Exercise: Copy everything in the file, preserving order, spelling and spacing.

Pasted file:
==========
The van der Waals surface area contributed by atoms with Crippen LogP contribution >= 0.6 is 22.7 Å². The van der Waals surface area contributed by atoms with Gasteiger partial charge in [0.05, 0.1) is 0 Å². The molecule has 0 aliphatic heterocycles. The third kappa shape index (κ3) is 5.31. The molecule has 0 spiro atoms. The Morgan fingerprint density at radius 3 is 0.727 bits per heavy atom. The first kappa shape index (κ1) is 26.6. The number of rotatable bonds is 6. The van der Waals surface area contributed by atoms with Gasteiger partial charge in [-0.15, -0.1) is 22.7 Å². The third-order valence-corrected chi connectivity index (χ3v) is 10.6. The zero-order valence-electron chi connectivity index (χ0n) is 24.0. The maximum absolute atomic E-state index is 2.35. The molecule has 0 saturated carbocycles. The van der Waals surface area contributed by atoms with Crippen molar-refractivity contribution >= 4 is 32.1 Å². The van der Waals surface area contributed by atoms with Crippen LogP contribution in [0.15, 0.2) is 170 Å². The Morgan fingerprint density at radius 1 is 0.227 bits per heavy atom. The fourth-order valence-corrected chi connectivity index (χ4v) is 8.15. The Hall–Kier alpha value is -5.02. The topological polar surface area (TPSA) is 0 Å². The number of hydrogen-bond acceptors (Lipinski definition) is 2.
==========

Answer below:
The van der Waals surface area contributed by atoms with Crippen LogP contribution >= 0.6 is 22.7 Å². The van der Waals surface area contributed by atoms with Gasteiger partial charge in [0.05, 0.1) is 0 Å². The molecule has 0 aliphatic heterocycles. The third kappa shape index (κ3) is 5.31. The molecule has 0 spiro atoms. The Morgan fingerprint density at radius 3 is 0.727 bits per heavy atom. The first kappa shape index (κ1) is 26.6. The number of rotatable bonds is 6. The van der Waals surface area contributed by atoms with Gasteiger partial charge in [-0.15, -0.1) is 22.7 Å². The third-order valence-corrected chi connectivity index (χ3v) is 10.6. The zero-order valence-electron chi connectivity index (χ0n) is 24.0. The maximum absolute atomic E-state index is 2.35. The molecule has 0 saturated carbocycles. The van der Waals surface area contributed by atoms with Crippen molar-refractivity contribution >= 4 is 32.1 Å². The van der Waals surface area contributed by atoms with Crippen LogP contribution in [0.15, 0.2) is 170 Å². The Morgan fingerprint density at radius 1 is 0.227 bits per heavy atom. The fourth-order valence-corrected chi connectivity index (χ4v) is 8.15. The Hall–Kier alpha value is -5.02. The topological polar surface area (TPSA) is 0 Å². The number of hydrogen-bond acceptors (Lipinski definition) is 2.